with two investigations highlighting concerns related to smartphone advertising and the iOS notification system.
This week has seen significant revelations concerning the privacy and security of smartphone users,
Described as a "secretive spy tool," Patternz operates through popular apps like 9Gag and various caller ID apps, turning a phone into a "de facto tracking bracelet."
In a comprehensive investigation by 404 Media, a company named Patternz was exposed for exploiting the ad delivery system on smartphones to extract information through apps and transmit it to bidders.
The existence of such tools also raises concerns about government surveillance, with companies like ISA offering services to national security agencies.
ISA, the surveillance company behind Patternz, collects data from RTB players like Google and X, raising questions about the effectiveness of Apple's App Tracking Transparency feature.
Social apps with invasive data collection habits utilize the background runtime provided by push notifications, enabling them to execute code in the background and send device data while operating covertly.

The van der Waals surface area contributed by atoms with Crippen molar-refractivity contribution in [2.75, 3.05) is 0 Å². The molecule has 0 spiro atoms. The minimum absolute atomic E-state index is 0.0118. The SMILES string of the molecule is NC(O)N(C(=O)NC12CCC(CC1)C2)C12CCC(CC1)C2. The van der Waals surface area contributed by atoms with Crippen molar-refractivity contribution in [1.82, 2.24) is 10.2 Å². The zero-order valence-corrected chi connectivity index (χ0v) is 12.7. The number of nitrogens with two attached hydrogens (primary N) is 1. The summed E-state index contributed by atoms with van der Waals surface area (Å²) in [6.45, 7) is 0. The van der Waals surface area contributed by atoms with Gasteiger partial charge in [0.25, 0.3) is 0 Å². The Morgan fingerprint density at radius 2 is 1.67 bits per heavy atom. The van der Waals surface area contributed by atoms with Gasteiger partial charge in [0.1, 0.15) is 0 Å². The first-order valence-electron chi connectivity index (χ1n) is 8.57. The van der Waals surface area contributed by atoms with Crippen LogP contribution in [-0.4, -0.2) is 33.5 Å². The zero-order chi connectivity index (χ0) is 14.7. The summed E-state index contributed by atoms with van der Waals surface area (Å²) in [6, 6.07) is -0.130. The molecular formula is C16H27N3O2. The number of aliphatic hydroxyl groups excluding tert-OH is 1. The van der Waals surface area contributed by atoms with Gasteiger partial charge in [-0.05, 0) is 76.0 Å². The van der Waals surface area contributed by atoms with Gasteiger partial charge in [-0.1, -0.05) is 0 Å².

On a different front, an investigation by Mysk uncovered that bad actors are exploiting push notifications on iPhones to collect data for diagnostics and customized content delivery.
Despite upcoming changes by Apple to require developers to explain the need for push notification access, user vigilance remains crucial in protecting against illicit surveillance and potential privacy breaches.
Experts suggest that disabling notifications could be a solution to this problem. Additionally, installing ad-blockers, dedicated security apps, and being cautious about app permissions can contribute to user safety.